In the dining area on the upper level of the Shinbashi Enbujo, geisha demonstrate tea ceremony during intermission.

The Azuma-odori—Vibrant echoes of Edo chic: 2
The Shinbashi Enbujo as mega-ryotei

Photography by COO PHOTO

<This year’s Azuma-odori will be canceled, taking preventive measures against the spread of the novel coronavirus (COVID-19).>

During the Azuma-odori festival of geisha dance, the event’s Shinbashi Enbujo theater venue is transformed into a mega version of a traditional ryotei fine-dining establishment, with various initiatives throughout the event allowing the audience to savor not only its geisha performances, but the best of ryotei culture as well. From famous restaurants vying to offer the most tempting bento boxes, to the finest sake and snacks, tea ceremony demonstrations by geisha, and photos with beautiful performers, arriving at the theater a little early serves up a taste of the hospitality at the Shinbashi Enbujo as it undergoes its remarkable annual transformation into a vast ryotei for the half hour before the curtain goes up, and during the intermission.

Culinary cooperation and competition among Shinbashi chefs
A feature of the Azuma-odori equally renowned as the glamorous geisha performances is the “Shokado bento” served in a ceramic box, created by chefs from five ryotei. A Shokado bento is a bento lunchbox consisting of sashimi, a grilled dish, simmered dish and rice attractively arranged in a box partitioned into four sections; invention of Teiichi Yuki, founder of the venerable Kitcho ryotei, who was inspired by the tabako-bon or smoker’s tray used at tea ceremony gatherings. At the Azuma-odori, the present proprietor of Tokyo Kitcho, Yuki’s grandson, comes up with a list of dishes, which chefs from the famous Shinkiraku, Kanetanaka, Yonemura and Matsuyama ryotei interpret in their own unique ways to produce distinctively individual bento boxes. The Shokado bento boxes must be booked in advance, and diners do not know whose bento they will receive until they take their seat on the day and remove the lid. Making a group reservation and comparing the differences in content and flavor between the different bento adds another dimension to this memorable culinary experience.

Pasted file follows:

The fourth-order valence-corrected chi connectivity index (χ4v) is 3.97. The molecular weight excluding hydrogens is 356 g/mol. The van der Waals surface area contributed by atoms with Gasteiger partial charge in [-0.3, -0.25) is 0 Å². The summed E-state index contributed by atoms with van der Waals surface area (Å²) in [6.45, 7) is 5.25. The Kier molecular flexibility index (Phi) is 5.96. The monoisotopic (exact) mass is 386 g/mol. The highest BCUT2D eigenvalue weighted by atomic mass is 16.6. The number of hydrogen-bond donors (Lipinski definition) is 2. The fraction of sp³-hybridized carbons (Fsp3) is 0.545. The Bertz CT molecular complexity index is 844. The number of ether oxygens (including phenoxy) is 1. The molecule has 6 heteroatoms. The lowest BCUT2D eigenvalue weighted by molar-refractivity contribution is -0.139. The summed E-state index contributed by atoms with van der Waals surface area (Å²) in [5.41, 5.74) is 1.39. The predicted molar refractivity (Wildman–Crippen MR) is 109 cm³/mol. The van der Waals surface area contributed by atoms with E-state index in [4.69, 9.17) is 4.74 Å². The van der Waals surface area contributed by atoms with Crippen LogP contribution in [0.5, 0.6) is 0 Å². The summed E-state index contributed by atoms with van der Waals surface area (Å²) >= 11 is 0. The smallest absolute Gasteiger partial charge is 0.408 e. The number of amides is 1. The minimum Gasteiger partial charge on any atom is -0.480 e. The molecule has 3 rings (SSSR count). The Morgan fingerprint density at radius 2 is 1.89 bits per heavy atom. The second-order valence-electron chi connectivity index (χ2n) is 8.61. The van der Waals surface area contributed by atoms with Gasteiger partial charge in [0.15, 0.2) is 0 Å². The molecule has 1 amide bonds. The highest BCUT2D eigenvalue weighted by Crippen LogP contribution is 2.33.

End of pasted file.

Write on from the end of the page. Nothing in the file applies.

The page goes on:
The Shokado bento boxes of Tokyo Kitcho (left) and Yonemura (right).

A little insider info: up to 20 spectators in the box seats (sajiki) can have freshly made “Azuma-odori Sajiki-zen” meals from Kanetanaka, the ryotei immediately to the left of the Shinbashi Enbujo. These authentic set meals, available precisely because of the proximity of Kanetanaka to this seating, feature generous servings of early summer treats, hot and cold, arranged beautifully with great delicacy. Nothing beats a first-hand experience of ryotei ambience via the combination of premium food and dancing.

The Azuma-odori Sajiki-zen lunch is available in combination with box seating for ¥23,000 (including tax).

Where Japanese cultural classics intersect
Having consumed your delicious bento, the next move is to head for the chic cultural salons on the second floor of the Enbujo, for an exciting, distinctively Japanese cultural experience offering everything from tea ceremony and bar service to a booth serving Japanese snacks teamed with champagne, and purveyors of Azuma-odori souvenirs.

During intermissions geisha appear to perform tea ceremony, allowing visitors to take a break with matcha tea and fresh namagashi sweets while observing their hosts’ graceful ritual gestures. There are also booths where individual ryotei serve renowned sake varieties from their own supplies, accompanied by meticulously prepared snacks, and sushi wrapped in bamboo. Here you’ll find Japanese omelet from six different ryotei for sale in bite-size portions, from the sweetest to the strongly stock-suffused; it is simple dishes like this that distinguish each ryotei, and this is a rare opportunity to make comparisons.

The souvenir stalls sell a range of mementos including the senjafuda cards that serve as geisha business cards, Azuma-odori fans, and original rice crackers from the centuries-old Matsuzaki Senbei. Walking around taking in the scene, one is struck by the lovely geisha chatting with spectators or joining in photographs. A rare souvenir shot with these elusive entertainers is for many, another precious memory of the event.

The Azuma-odori is not just about taking in a show, but enjoying a very special, quintessentially Japanese experience: the chance to immerse oneself entirely in the finest food and entertainment, ryotei style. These dreamlike four days during which the Shinbashi entertainment quarter opens its doors to all in an unparalleled show of hospitality, begin again this year on May 23.


[Continue to Part 3]


96th Azuma-odori
*This year’s Azuma-odori will be canceled, taking preventive measures against the spread of the novel coronavirus (COVID-19).



2021 Spring / Summer

Inside Japan’s West